1. Manage Debt
Excessive leverage will serve as an anchor on performance, and companies may manage debt aggressively, including through bankruptcy. The U.S. airline industry in the 2000s and 2010s is one such example — virtually all players went through bankruptcy and emerged with leaner balance sheets and a more competitive business model. Many other companies will need to manage through financial headwinds without the cover of Chapter 11. They will need to balance debt holder and rating agency demands with the protecting the health of business and being ready to benefit from the recovery.
2. Build Operating Leverage
The goal is not simply to cut costs — most travel and tourism companies have already aggressively done that in order to survive. Rather, the goal now is to be smart about bringing costs back. Travel companies should seek to keep fixed costs as low as possible, while still investing in areas that will fuel profitable growth, such as digital and anything that creates a differentiated customer experience — both in the short term and longer term. “History has shown that companies that restructure their cost base during a crisis are able to accelerate quickly and deliver a step change in profitability,” said Kansal.
3. Invest In Long-term Growth
Rather than mainly struggling to resume profitability, companies should focus on investing to build the business for the long term. Research from Boston Consulting Group’s series of Covid-19 Investor Pulse Checks has consistently shown that the vast majority of investors believe financially healthy companies should prioritize building key business capabilities. Doing so can position companies to emerge stronger from Covid-19 and help deliver on the expectations for financial recovery and post-Covid momentum that are reflected in today’s valuations.
4. Understand Changes In Demand
As the industry recovers, demand will look different. In corporate travel, a shift to remote work may mean that some companies in travel-heavy industries will scale back, while the same trend may drive others to travel more. Leisure travel will see changes in demand as well, with domestic trips dominating the initial surge. International travel will likely recover more slowly, but some people may be more likely to splurge on high-end “bucket list” trips as soon as travel restrictions are lifted. Companies that operate heavily in these markets will enjoy the influx of increased bookings, but they will have to invest quickly to mitigate staffing shortages and other operational challenges.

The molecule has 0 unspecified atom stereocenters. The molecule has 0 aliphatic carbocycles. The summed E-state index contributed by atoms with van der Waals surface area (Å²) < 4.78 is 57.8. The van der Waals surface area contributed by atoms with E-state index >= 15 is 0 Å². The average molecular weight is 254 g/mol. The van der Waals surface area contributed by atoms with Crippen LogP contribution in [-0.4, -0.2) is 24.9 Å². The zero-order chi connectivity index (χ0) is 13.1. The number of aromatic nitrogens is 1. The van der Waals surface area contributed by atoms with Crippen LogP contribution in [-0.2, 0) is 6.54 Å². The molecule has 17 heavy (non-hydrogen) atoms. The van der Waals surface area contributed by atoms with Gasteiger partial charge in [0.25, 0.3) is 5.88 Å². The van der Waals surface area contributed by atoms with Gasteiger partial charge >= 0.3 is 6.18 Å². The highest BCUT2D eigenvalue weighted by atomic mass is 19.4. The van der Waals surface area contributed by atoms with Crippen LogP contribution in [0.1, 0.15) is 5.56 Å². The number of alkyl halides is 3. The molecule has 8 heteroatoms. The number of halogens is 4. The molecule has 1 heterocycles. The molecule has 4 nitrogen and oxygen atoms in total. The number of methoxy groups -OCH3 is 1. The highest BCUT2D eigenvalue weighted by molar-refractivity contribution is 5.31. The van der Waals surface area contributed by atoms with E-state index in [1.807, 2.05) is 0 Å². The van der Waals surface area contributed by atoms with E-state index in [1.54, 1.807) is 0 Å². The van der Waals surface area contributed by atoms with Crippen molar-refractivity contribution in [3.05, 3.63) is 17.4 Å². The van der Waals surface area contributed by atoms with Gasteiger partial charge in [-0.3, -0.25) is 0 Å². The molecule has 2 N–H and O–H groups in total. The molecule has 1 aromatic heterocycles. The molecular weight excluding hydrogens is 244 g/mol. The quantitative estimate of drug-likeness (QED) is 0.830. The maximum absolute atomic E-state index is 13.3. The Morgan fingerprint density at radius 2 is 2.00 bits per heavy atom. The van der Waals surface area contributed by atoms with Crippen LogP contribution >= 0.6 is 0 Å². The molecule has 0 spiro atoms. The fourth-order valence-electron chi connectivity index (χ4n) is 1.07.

“Given the growth imperative and this uncertain demand recovery, companies need to invest in a market-sensing capability so they can quickly pivot resources such as marketing, sales, and even fleet and network,” explained Kansal. “Being truly agile has never been more important. Travel companies that do this well will see both stronger topline recovery — and market share increase — as well as more efficient use of spend.”
5. Engage With Investors
Communicating with analysts and institutional investors is critical right now. The massive disruption from this black-swan event means there is far more uncertainty than in the past. There’s no precedent and no model for how the recovery is going to play out. Most investors have hypotheses, but they can vary widely. In this environment, travel companies have an opportunity to shape and inform those hypotheses — provided they are deliberate and proactive in how they communicate with investors.
As the travel recovery gathers momentum, many companies are understandably tempted to focus on external factors like demand projections and government restrictions. Those factors are important inputs, but they lie outside of a company’s control. Leadership teams must focus on what’s in their control — strategic and financial decisions that drive the economics of their business models. With significant pent-up demand, companies can take advantage of the opportunities at hand to reframe their financial positions and capitalize during and after the recovery.